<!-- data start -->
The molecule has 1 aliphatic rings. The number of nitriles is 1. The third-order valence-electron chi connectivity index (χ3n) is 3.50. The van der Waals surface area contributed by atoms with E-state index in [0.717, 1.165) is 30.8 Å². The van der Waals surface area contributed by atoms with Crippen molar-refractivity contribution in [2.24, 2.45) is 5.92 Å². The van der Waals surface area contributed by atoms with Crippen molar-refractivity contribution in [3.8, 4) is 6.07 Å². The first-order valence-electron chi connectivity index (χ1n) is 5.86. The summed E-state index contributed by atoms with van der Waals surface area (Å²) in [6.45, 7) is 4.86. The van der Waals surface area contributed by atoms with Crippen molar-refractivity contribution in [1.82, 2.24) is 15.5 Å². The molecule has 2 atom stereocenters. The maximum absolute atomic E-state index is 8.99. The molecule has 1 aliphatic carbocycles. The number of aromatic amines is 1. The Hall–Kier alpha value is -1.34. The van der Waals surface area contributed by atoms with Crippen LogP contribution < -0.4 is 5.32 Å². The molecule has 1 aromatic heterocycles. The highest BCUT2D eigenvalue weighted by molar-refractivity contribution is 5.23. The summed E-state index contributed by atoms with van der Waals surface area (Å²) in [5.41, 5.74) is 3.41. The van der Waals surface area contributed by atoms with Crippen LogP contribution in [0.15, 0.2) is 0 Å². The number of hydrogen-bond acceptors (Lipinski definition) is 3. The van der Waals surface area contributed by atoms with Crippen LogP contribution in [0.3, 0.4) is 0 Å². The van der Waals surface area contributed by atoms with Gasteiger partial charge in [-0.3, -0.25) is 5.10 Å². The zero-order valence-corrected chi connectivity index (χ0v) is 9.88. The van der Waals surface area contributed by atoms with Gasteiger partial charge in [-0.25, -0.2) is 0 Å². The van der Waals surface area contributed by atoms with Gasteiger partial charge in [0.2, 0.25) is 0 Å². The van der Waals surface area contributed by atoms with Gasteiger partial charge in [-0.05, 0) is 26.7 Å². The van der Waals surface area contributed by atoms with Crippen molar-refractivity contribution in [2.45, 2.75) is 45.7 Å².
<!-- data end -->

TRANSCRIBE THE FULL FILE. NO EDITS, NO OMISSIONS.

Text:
The molecule has 1 aliphatic rings. The number of nitriles is 1. The third-order valence-electron chi connectivity index (χ3n) is 3.50. The van der Waals surface area contributed by atoms with E-state index in [0.717, 1.165) is 30.8 Å². The van der Waals surface area contributed by atoms with Crippen molar-refractivity contribution in [2.24, 2.45) is 5.92 Å². The van der Waals surface area contributed by atoms with Crippen molar-refractivity contribution in [3.8, 4) is 6.07 Å². The first-order valence-electron chi connectivity index (χ1n) is 5.86. The summed E-state index contributed by atoms with van der Waals surface area (Å²) in [6.45, 7) is 4.86. The van der Waals surface area contributed by atoms with Crippen molar-refractivity contribution in [1.82, 2.24) is 15.5 Å². The molecule has 2 atom stereocenters. The maximum absolute atomic E-state index is 8.99. The molecule has 1 aliphatic carbocycles. The number of aromatic amines is 1. The Hall–Kier alpha value is -1.34. The van der Waals surface area contributed by atoms with Crippen LogP contribution < -0.4 is 5.32 Å². The molecule has 1 aromatic heterocycles. The highest BCUT2D eigenvalue weighted by molar-refractivity contribution is 5.23. The summed E-state index contributed by atoms with van der Waals surface area (Å²) in [5.41, 5.74) is 3.41. The van der Waals surface area contributed by atoms with Crippen LogP contribution in [0.15, 0.2) is 0 Å². The number of hydrogen-bond acceptors (Lipinski definition) is 3. The van der Waals surface area contributed by atoms with Crippen LogP contribution in [0.3, 0.4) is 0 Å². The van der Waals surface area contributed by atoms with Gasteiger partial charge in [-0.3, -0.25) is 5.10 Å². The zero-order valence-corrected chi connectivity index (χ0v) is 9.88. The van der Waals surface area contributed by atoms with Gasteiger partial charge in [-0.25, -0.2) is 0 Å². The van der Waals surface area contributed by atoms with Gasteiger partial charge in [0.2, 0.25) is 0 Å². The van der Waals surface area contributed by atoms with Gasteiger partial charge in [-0.05, 0) is 26.7 Å². The van der Waals surface area contributed by atoms with Crippen molar-refractivity contribution in [2.45, 2.75) is 45.7 Å².